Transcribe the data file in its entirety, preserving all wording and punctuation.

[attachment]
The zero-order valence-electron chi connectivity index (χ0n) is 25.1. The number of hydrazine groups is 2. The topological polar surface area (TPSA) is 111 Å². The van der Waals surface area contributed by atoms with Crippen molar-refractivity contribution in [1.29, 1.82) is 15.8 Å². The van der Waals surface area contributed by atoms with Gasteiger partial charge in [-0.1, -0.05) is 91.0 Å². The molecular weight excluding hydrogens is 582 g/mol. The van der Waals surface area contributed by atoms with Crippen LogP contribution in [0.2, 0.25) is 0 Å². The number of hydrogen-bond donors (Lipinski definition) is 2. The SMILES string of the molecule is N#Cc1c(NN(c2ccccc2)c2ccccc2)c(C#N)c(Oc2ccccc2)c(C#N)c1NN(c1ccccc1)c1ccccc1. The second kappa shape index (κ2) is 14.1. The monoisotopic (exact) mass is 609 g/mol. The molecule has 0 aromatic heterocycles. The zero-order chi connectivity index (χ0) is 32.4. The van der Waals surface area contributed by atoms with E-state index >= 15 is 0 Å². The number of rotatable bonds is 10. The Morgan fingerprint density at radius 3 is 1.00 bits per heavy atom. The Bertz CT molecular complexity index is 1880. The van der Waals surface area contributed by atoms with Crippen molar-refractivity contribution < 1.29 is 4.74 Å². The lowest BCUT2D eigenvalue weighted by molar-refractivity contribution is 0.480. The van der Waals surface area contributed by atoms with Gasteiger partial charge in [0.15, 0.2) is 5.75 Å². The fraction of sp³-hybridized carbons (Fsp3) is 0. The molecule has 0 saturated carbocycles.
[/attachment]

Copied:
The zero-order valence-electron chi connectivity index (χ0n) is 25.1. The number of hydrazine groups is 2. The topological polar surface area (TPSA) is 111 Å². The van der Waals surface area contributed by atoms with Crippen molar-refractivity contribution in [1.29, 1.82) is 15.8 Å². The van der Waals surface area contributed by atoms with Gasteiger partial charge in [-0.1, -0.05) is 91.0 Å². The molecular weight excluding hydrogens is 582 g/mol. The van der Waals surface area contributed by atoms with Crippen LogP contribution in [0.2, 0.25) is 0 Å². The number of hydrogen-bond donors (Lipinski definition) is 2. The SMILES string of the molecule is N#Cc1c(NN(c2ccccc2)c2ccccc2)c(C#N)c(Oc2ccccc2)c(C#N)c1NN(c1ccccc1)c1ccccc1. The second kappa shape index (κ2) is 14.1. The monoisotopic (exact) mass is 609 g/mol. The molecule has 0 aromatic heterocycles. The zero-order chi connectivity index (χ0) is 32.4. The van der Waals surface area contributed by atoms with E-state index >= 15 is 0 Å². The number of rotatable bonds is 10. The Morgan fingerprint density at radius 3 is 1.00 bits per heavy atom. The Bertz CT molecular complexity index is 1880. The van der Waals surface area contributed by atoms with Crippen molar-refractivity contribution < 1.29 is 4.74 Å². The lowest BCUT2D eigenvalue weighted by molar-refractivity contribution is 0.480. The van der Waals surface area contributed by atoms with Gasteiger partial charge in [0.15, 0.2) is 5.75 Å². The fraction of sp³-hybridized carbons (Fsp3) is 0. The molecule has 0 saturated carbocycles.